James Thierrée comes from an impressive artistic dynasty; most famously his grandfather was Charlie Chaplin, whilst great-grandfather was playwright Eugene O’Neill, creativity no doubt flows through his veins.
A child of the circus Thierrée brings his sixth production from his Compagnie du Hanneton The Toad Knew to the Lowry this week for 2 performances only.
Six kidnapped siblings are trapped in a cobwebbed and dusty space, a skeletal staircase rises from the floor, a long forgotten tap drips somewhere in the distance. A wandering singer roams the stage, powerful and beguiling her vocals are jumbled and bluesy as they accompany the crackling soundtrack.
Thiérrée is the master of this show and acts out some brilliantly comedic sight gags which have the audience roaring with laughter, visually this piece is beautiful. Whilst his fellow performers wriggle and writhe the slapstick moments are those that shine brightest and thrill the audience.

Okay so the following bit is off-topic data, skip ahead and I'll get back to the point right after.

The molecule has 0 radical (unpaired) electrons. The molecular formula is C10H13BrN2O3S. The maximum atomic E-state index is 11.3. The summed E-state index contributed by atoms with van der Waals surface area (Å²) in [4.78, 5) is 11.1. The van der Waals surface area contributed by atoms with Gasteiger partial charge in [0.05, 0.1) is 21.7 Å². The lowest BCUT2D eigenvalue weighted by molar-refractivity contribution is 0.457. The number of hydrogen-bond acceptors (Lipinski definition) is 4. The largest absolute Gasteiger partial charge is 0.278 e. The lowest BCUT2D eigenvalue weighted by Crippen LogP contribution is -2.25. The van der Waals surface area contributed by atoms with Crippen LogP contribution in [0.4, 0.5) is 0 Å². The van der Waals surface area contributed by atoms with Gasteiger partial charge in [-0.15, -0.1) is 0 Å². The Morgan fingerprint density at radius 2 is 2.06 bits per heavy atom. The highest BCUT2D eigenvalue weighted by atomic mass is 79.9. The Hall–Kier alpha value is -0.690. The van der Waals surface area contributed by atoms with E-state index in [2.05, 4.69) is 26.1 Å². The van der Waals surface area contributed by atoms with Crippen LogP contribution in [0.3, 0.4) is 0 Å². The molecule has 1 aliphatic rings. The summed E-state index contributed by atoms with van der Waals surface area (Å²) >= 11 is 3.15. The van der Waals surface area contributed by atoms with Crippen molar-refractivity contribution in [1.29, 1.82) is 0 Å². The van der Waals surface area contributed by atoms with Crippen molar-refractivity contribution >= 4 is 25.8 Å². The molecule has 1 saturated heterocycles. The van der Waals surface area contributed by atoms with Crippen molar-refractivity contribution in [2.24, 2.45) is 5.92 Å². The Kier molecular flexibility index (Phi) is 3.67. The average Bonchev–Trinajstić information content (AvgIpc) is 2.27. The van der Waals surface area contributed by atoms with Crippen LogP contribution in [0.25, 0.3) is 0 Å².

The full height of the Lowry’s lyric theatre is used to maximum effect as a collection of lights hover above our performers, influencing and affecting their behaviour. One performer weaves through the wires and cables that control the assent and descent of the lights with ease and real beauty, tangled amidst the power of the kaleidoscope.
Whilst the piece is visually beautiful it is at times a little frustrating, occasionally feeling that just as sections are gaining momentum they end rather than reaching their full potential and deliver the wow the audience is waiting for. Whilst a very entertaining piece the lack of punch means the production delivers more of a fizz rather than the bag that the talent on stage are clearly capable of. At 90 minutes straight through this is an interesting and charming piece with some moments of pure genius and impressive physical theatre, with just a few tweaks here and there it could be magnificent.
On at the Lowry this evening 7.30pm https://www.thelowry.com/events/the-toad-knew